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Victoria Wells: Epic burnout might be the catalyst behind the quiet quitting trend


Quiet quitting is gaining traction in workplaces and stealing headlines, but there could be a very good reason why so many employees are disengaging from work: they’re just burnt out.

Almost 90 per cent of Canadian workers say they’ve experienced burnout over the past year, according to Ceridian HCM Inc.’s latest Pulse of Talent survey. The toll is just as bad in the higher ranks, with 89 per cent of middle managers and 92 per cent of senior leaders saying they’re tapped out. Adding to the negativity, 87 per cent of workers say they’ve felt stuck in their jobs at some point during the year, and one in three say they “often or always” feel that way.

Need more evidence? Anxiety, feelings of isolation and dampened productivity — a recipe for burnout — have been mired at their lowest levels for five straight months in the most recent mental health index by LifeWorks, a Telus Inc. subsidiary.

Put it all together, and you have a large swath of unhappy, tired employees, all seemingly putting in the bare minimum until they have the strength to find something better. Indeed, 70 per cent of Canadian workers are either considering or actively looking for a new job. “What’s clear from our research is that employees have commitment issues with their employers,” Susan Toyhama, chief human resources officer at Ceridian, said in a news release.

The resulting malaise is taking a toll on people’s efforts at work. Productivity in the United States plunged to a record low in the first part of 2022 just as talk of quiet quitting was gaining momentum. But though low productivity costs companies billions, burnout is a problem that’s historically been seen as something individuals must fix on their own. Many exhausted workers try to solve their fatigue by taking a week’s vacation, or a mental health day, only to be confronted when they come back with the same issues that fuelled their burnout in the first place.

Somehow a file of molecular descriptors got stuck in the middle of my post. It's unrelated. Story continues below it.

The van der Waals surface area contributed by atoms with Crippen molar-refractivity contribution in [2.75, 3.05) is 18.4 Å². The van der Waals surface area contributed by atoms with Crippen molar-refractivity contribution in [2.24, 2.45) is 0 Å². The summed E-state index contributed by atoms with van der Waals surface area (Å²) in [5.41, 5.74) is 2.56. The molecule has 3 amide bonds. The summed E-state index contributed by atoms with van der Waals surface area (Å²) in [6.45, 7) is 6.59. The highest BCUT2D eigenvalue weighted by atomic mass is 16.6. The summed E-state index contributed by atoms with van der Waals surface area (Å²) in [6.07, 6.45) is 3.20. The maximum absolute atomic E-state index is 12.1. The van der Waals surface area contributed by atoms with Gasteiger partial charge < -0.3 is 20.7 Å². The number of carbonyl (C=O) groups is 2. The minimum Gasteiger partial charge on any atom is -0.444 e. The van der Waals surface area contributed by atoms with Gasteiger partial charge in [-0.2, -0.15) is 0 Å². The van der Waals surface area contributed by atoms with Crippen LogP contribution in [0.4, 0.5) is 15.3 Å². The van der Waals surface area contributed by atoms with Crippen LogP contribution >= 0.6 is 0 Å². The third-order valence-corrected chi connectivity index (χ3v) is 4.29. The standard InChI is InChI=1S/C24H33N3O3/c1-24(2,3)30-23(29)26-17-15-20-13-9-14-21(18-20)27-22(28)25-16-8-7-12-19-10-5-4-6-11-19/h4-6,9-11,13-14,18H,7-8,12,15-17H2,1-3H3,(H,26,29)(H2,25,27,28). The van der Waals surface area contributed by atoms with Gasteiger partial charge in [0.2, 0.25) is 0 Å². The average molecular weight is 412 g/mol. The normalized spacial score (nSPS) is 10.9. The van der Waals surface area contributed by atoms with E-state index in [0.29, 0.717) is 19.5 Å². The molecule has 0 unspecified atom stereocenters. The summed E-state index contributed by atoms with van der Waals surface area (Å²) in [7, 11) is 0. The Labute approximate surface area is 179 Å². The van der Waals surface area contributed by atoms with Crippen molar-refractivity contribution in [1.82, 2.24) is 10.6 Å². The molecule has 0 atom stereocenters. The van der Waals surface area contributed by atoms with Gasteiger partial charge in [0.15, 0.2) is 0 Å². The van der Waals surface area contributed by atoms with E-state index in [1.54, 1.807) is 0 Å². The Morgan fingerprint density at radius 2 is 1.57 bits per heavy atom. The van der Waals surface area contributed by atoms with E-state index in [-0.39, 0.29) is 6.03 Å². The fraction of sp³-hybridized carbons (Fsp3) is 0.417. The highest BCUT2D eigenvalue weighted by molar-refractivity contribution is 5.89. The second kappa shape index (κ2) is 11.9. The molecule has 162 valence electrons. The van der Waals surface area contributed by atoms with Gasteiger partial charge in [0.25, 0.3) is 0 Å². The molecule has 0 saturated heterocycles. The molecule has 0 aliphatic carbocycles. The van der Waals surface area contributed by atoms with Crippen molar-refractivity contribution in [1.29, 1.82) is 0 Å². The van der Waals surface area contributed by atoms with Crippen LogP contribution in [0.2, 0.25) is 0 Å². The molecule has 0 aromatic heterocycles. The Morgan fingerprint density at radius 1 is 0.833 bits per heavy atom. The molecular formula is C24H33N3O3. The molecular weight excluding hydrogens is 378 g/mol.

It’s up to organizations to fix burnout, experts say.
It’s up to organizations to fix burnout, experts say.

Psychologist and burnout researcher Christina Maslach, who co-wrote the book The Burnout Challenge: Managing People’s Relationships with Their Job with psychologist Michael Leiter, says burnout happens when exhaustion meets disengagement. “You lose the sense of passion and meaning about what you were doing and why,” she says in an article published by the University of California, Berkeley. “You’re saying, ‘What do I have to do to get out of here and still get a paycheque.'” But the authors’ research suggests employers can play a bigger role in combatting the problem. “Burnout is a management issue,” Leiter recently told Bloomberg.

Jennifer Moss, author of The Burnout Pandemic, agrees. She says a heavy workload is just one contributor to feeling overwhelmed and exhausted. Other “triggers” include not feeling in control of your work, a lack of recognition, the perception of being treated unfairly, having unhealthy relationships with colleagues and even discrimination. Those issues are the fault of organizations, she says, and that means companies should be on the hook to solve them. But the fix isn’t free lunches or an office pool table. “Real solutions offer agency and flexibility and choice to manage your workload however you see fit.”

Flexibility is what many workers say they want most. Of employed people aged 18 to 24, 44 per cent say flexibility is the most valuable aspect of a job, according to the Ceridian report. What’s more, flexibility, combined with work-life balance, is gaining importance among all age groups, overtaking job security as the more coveted work perk. This isn’t news to most employers. Many have already responded by offering employees greater scheduling leeway, or hybrid and remote working options.

But flexibility isn’t limited to when and where people work. The sheer number of workers who say they feel trapped in their jobs gives rise to another potential strategy to mitigate burnout and disconnectedness: career path flexibility. That doesn’t mean employers should start handing out promotions for leadership positions. Almost half of Canadian employees say they want their workplaces to help them create a career development map so they can achieve their goals. Another 37 per cent are looking for mentorship opportunities. And, crucially, a third want to be able to switch roles within their organizations. It’s this kind of flexibility that will help determine who stays connected to their jobs, Ceridian says.

Companies need to make “their own commitment to employee work-life (balance), career flexibility and engagement,” Toyhama says. “This includes opening up opportunities for employees across an organization, while giving them greater control about where, when and how their jobs get done to truly meet the needs of a modern workforce.”

The epic burnout numbers suggest that if employers want people to perform, and lessen the impacts of disengagement, resignations and low productivity, then offering a new kind of flexibility might be the way forward. Otherwise, expect quiet quitting to become the default of workforces everywhere, for years to come.

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This column was first published in the FP Work newsletter, a curated look at the changing world of work. Sign up to receive it in your inbox every Tuesday.